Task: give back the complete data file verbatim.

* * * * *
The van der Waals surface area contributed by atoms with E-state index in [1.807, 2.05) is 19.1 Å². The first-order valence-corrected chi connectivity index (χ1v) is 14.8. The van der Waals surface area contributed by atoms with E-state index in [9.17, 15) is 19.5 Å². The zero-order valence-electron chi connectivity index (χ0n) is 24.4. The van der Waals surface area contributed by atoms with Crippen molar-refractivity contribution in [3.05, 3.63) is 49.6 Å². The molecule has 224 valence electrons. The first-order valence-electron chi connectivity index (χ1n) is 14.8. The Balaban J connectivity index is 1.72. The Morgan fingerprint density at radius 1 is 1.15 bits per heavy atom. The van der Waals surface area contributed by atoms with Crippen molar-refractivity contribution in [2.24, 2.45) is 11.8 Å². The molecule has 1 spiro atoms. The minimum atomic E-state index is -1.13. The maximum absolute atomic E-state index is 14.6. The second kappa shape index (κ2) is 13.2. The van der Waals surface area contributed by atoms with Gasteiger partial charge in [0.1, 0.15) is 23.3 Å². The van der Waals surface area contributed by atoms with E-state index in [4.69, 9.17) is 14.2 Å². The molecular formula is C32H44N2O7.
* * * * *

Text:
The van der Waals surface area contributed by atoms with E-state index in [1.807, 2.05) is 19.1 Å². The first-order valence-corrected chi connectivity index (χ1v) is 14.8. The van der Waals surface area contributed by atoms with E-state index in [9.17, 15) is 19.5 Å². The zero-order valence-electron chi connectivity index (χ0n) is 24.4. The van der Waals surface area contributed by atoms with Crippen molar-refractivity contribution in [3.05, 3.63) is 49.6 Å². The molecule has 224 valence electrons. The first-order valence-electron chi connectivity index (χ1n) is 14.8. The Balaban J connectivity index is 1.72. The Morgan fingerprint density at radius 1 is 1.15 bits per heavy atom. The van der Waals surface area contributed by atoms with Crippen molar-refractivity contribution in [2.24, 2.45) is 11.8 Å². The molecule has 1 spiro atoms. The minimum atomic E-state index is -1.13. The maximum absolute atomic E-state index is 14.6. The second kappa shape index (κ2) is 13.2. The van der Waals surface area contributed by atoms with Gasteiger partial charge in [0.1, 0.15) is 23.3 Å². The van der Waals surface area contributed by atoms with E-state index in [4.69, 9.17) is 14.2 Å². The molecular formula is C32H44N2O7.